Waking to Another Sky Ch3 bit – Primitive

“It doesn’t make sense,” Sam protested. “If you’re going to use the game to teach them an offworld language, why not let them learn it unconsciously? And why give them swords and armor? If these are supposed to be SGC scenarios – it’s like sending people up against a tank with a paintball gun!”

“Such weapons are considered primitive by all the advanced races,” Teal’c agreed. “Yet the ancestors of the Tau’ri found them sufficient to drive Ra from Earth.” He studied the screen. “I am curious to see what allies Kayaba crafted for his game.”

“No kidding,” Jack agreed, pressing play. “Too short to be most of the guys we know, and eyes like that aren’t Asgard….”

Something massive moved in the bushes.

“Definitely not Asgard,” Janet managed, as creatures like nine-foot panthers flowed out of bushes and trees. Dark fur shimmered with hints of violet and azure. Long, razor-edged tentacles, rooted behind the shoulder-blades, tested the air in lazy curls. And the teeth….

Argo wasn’t the only one who gulped.

Teal’c straightened. “They bear Jaffa marks.”

Traced in seared brands on furred brows, instead of black tattoos or golden discs. But definitely Jaffa symbols.

A gray-muzzled felinoid approached the pair, one eye cloudy with age. <<How is it that a two-legs speaks the tongue of the gods?>>

<<The yuan-ti aren’t gods,>> Kirito stated. <<You know that, or you wouldn’t be fighting them!>> He jerked his head toward the shadows. <<Some of your pride let me help them. I don’t know what other humans have done to you, but Argo and Fuurinkazan are in my pride.>> He lifted one shoulder, a half-shrug. <<As for how I know – I found where you were teaching the cubs….>>

“Oh, that’s a lousy spot to cut it!” Jack grumbled, as the image shrank to black. Hitting pause, he eyed a very startled Jaffa. “Anybody else hear what I just heard?”

Teal’c eyed the video as if it’d turned into a scorpion. “The creature had the voice of Tekma’teh Bra’tac.”

“He did,” Sam agreed, shaken. “That was really weird, sir.”

“Okay, that I missed.” Jack shook his head. “‘We come in peace. The Goa’uld aren’t gods.’ Anybody else think Kayaba stole our script? And while we’re on the subject… Danny? You have any Japanese kids we don’t know about?”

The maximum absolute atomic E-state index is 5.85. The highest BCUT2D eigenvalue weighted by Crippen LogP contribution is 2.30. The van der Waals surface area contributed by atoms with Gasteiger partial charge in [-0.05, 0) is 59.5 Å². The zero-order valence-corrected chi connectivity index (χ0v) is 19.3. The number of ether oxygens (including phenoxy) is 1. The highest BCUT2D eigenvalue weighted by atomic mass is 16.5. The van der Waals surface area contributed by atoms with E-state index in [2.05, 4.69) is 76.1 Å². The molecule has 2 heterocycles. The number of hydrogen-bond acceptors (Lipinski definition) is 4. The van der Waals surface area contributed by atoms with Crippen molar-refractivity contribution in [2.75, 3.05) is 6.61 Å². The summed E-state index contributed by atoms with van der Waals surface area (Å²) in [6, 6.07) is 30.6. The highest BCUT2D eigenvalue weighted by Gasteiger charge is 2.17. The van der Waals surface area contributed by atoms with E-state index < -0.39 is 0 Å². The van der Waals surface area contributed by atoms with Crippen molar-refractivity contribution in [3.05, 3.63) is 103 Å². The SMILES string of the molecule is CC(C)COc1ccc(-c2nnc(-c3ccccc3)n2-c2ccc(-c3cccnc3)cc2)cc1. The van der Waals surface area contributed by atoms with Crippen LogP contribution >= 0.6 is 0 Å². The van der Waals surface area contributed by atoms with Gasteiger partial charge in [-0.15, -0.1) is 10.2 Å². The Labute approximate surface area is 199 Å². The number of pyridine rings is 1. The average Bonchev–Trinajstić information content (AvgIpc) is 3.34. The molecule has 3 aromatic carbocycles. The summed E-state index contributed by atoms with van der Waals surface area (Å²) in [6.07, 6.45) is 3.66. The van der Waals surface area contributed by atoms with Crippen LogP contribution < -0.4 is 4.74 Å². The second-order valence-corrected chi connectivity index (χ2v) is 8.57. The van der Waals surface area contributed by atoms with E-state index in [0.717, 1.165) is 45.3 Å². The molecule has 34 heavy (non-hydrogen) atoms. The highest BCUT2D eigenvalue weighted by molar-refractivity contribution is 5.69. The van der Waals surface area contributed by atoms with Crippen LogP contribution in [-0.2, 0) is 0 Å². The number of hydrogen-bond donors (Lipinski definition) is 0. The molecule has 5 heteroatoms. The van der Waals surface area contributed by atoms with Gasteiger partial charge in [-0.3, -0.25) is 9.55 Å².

53 thoughts on “Waking to Another Sky Ch3 bit – Primitive

  1. >Anybody else think Kayaba stole our script? >
    Imitation is the sincerest form of flattery you know.

    >Danny? You have any Japanese kids we don’t know about?”>
    No but apparently his aunt/mother Midori Kirigaya works as a translator.

    Also Kayaba turned the Jaffa into Displacer beasts……
    I am OK with this.

    The fun thing is that these cat!Jaffa have to be commanded by an AI of some form as Kayaba apparently wanted the players to be able to properly interact and converse with them. Because it’s not like he would grab Bra’tac, slap a Nervegear on him and reprogram his mind and memories so he thinks he’s a giant alien cat.

    Liked by 3 people

      1. >It’s an AI. It’s an AI based on info from SG-1 Kayaba shouldn’t have had. Anyone surprised? >
        Let me think about that. Nope. *G*

        Course it might be ‘fun’ if the players end up managing to extract/free some of the AIs that were in the game. Well aside from Kirito getting Yui out of course. Problem is getting them bodies

        -Thinks about the Asurans/Replicators-

        So just how flexible in function are those nanites that Kayaba used? *EG*

        Liked by 3 people

  2. And while we’re on the subject… Danny? You have any Japanese kids we don’t know about?”

    Can’t really blame him for that question.